If your RealSense-controlled objects in Unity bounce off each other when they collide and therefore make precision control more awkward, there is a simple solution. You can add a component to your object called Physic Material.
A Physic Material basically determines how much friction an object's collider with have when the object that it surrounds collides with another object. It can be set to very high friction (no bouncing) or very low friction (sliding off like it is touching ice.) The name Physic Material sounds daunting but it is actually very simple to use. Below is a guide to adding a Physic Material to your RealSense-powered objects to eliminate bounce-off.
Create a new Physic Material by going to the 'Assets' menu in Unity and selecting the sub-options 'Create' and 'Physic Material.;
A new Physic Material file will be placed in the 'Assets' panel. You will have the opportunity to give this file a name. We chose to call ours 'Avatar-No-Bounce.'
Left-clicking on the Material will display its settings in the Inspector panel.
You can read the full Unity documentation page about the settings here:
- Dynamic Friction and Static Friction define how much friction the object will have when it is moving and when it is stationary. A value of '0' makes it slide like ice and a value of '1' gives it very high grip. By default, these settings have a middle-range value of '0.6.' It is fine to leave these at their default values.
The third option, which we have highlighted in the illustration above, is 'Bounciness.' If it is set to '0' then the object will not bounce, whereas if it is set to '1' then the object can bounce. Since our goal is to eliminate bounce-off when our RealSense-powered object collides with another object, we leave it on its default value of '0' to ensure that no bounce will be allowed.
All the remaining settings are left on their default values.
Highlight the first of the objects whose collider field you want to eliminate bounce-off in. The object's settings, including its collider field, will appear in the Inspector panel.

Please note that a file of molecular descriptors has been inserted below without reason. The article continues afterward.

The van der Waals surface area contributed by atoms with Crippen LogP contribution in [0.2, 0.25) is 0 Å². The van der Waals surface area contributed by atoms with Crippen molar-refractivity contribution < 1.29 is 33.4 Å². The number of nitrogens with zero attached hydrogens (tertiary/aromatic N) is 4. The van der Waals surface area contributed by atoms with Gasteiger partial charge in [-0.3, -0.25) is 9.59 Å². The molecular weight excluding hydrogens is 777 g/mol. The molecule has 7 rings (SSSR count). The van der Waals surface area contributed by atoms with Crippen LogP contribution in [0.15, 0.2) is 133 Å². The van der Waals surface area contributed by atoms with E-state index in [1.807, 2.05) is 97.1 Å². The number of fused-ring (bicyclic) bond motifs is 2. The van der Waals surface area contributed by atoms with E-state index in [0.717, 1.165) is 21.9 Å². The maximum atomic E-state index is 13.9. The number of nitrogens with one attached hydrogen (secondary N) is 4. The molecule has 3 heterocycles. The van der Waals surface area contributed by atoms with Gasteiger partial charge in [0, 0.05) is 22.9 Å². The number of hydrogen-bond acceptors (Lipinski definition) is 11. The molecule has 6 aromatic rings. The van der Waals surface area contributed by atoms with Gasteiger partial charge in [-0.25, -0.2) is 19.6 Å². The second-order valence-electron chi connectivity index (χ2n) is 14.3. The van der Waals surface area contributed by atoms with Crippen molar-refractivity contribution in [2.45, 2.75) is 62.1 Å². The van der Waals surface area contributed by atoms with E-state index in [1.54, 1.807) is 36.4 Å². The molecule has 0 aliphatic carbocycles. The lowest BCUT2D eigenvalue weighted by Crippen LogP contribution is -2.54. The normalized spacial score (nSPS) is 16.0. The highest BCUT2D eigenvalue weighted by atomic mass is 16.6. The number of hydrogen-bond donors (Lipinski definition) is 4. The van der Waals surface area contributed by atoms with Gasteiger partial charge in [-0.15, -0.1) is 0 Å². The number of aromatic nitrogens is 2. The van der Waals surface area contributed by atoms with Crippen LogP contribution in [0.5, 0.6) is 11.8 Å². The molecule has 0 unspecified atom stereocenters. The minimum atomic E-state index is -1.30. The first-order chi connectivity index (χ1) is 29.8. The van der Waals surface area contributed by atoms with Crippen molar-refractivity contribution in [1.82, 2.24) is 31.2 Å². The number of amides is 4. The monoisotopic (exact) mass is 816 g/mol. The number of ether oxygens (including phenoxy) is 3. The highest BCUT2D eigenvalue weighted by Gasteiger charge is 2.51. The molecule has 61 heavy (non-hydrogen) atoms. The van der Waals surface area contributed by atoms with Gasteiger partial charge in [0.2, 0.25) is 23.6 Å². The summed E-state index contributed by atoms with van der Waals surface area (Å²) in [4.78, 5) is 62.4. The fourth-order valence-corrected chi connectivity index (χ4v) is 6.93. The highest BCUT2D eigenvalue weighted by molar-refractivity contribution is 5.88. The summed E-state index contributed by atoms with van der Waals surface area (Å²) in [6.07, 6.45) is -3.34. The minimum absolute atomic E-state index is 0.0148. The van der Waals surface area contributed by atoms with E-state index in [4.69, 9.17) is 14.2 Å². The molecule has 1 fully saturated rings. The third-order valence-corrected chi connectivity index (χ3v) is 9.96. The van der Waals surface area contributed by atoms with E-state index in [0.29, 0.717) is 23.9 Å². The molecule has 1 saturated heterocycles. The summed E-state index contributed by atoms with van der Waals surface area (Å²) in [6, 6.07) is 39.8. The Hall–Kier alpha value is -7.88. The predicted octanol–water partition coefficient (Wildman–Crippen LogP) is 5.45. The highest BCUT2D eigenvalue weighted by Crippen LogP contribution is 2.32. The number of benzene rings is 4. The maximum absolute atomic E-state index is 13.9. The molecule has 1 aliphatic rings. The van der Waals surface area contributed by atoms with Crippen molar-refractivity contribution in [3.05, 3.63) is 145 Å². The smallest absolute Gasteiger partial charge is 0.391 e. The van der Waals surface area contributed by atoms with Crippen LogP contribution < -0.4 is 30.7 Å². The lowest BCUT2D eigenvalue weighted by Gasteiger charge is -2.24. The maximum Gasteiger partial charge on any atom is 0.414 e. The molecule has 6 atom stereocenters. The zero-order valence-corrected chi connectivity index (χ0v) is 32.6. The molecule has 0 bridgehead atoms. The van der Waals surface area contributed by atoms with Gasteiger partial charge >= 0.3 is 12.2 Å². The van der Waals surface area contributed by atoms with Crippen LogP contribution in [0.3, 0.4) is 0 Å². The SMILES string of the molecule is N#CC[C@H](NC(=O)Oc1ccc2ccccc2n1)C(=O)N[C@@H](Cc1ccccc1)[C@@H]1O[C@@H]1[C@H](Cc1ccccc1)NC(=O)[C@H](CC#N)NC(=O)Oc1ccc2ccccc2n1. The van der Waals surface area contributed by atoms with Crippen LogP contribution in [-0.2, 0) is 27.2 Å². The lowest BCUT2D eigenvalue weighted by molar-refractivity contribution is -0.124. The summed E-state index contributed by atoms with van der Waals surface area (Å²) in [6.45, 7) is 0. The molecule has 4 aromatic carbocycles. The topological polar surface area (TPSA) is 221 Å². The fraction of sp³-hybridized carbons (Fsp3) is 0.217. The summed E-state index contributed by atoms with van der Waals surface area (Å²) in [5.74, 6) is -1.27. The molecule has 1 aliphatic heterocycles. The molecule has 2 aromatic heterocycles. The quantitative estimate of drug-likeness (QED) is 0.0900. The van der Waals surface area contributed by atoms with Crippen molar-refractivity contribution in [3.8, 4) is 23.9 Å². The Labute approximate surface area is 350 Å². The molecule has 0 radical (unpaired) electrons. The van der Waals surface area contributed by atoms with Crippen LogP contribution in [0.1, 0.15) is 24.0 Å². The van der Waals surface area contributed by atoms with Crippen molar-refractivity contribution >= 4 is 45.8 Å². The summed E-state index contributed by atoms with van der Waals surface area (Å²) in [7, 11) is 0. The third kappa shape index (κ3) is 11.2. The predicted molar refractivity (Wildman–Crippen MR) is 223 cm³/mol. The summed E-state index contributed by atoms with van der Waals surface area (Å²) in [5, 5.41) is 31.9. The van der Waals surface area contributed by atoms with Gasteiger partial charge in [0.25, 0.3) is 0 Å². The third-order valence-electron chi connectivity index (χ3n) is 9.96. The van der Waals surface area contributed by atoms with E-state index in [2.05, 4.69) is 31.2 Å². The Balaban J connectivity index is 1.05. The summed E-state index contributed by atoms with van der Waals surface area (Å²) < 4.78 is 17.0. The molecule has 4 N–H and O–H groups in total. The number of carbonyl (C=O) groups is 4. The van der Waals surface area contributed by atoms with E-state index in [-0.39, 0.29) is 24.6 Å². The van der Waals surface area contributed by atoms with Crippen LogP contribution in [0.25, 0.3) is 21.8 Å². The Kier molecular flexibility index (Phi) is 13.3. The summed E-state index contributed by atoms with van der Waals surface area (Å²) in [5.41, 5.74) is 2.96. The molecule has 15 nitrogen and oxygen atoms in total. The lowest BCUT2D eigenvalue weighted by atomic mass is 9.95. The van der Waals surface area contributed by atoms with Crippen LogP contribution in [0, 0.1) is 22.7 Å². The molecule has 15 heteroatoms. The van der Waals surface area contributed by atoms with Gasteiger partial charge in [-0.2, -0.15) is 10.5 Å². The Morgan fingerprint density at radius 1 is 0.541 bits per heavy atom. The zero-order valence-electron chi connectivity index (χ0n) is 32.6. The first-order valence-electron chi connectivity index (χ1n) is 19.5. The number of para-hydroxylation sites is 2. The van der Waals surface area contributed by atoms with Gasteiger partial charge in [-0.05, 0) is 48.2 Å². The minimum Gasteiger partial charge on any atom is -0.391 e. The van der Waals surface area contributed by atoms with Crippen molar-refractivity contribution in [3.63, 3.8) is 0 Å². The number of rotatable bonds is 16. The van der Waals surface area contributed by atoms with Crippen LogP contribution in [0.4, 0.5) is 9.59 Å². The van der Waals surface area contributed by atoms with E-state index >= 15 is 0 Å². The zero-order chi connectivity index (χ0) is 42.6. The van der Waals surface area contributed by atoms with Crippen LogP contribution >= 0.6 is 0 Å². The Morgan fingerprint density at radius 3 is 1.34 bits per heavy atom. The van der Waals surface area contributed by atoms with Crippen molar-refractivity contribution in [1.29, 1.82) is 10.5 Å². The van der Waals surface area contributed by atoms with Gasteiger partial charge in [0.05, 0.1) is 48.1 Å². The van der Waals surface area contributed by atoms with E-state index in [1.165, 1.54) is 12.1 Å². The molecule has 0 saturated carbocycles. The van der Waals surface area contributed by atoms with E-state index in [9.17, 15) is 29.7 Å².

Looking in the 'Material' section of the collider settings, it is set by default to 'None (Physic Material).' We are going to add our Physic Material component to the collider.
Hold down the left mouse button on your Physic Material in the 'Assets' panel, drag it over to the object that you want to apply the material to and release the left mouse button to add it to the object.
You can also apply the Material by drag-and-dropping it onto the 'Material' section of the collider in the Inspector, but the method above is much faster if you have multiple objects to change.
When you check the collider settings again, the 'Material' section will have now updated to show the name of your Material instead of the default 'None' setting.
Drag and drop the Physic Material onto each one of the objects that you want to add the no-bounce physics to. In our case, that meant adding it to every flesh-piece object of our full-body avatar that might come into contact with something, such as the arms, wrists, torso, legs and feet.
With all of the objects that needed no-bounce qualities updated, we ran our application and moved our avatar arms against each other and against the torso. There was a noticeable improvement in control precision, with the arms stopping completely when they collided with the opposite arm or with the chest / midriff / stomach.
As always, if you have questions about the process in this guide then please feel free to ask them in the comments!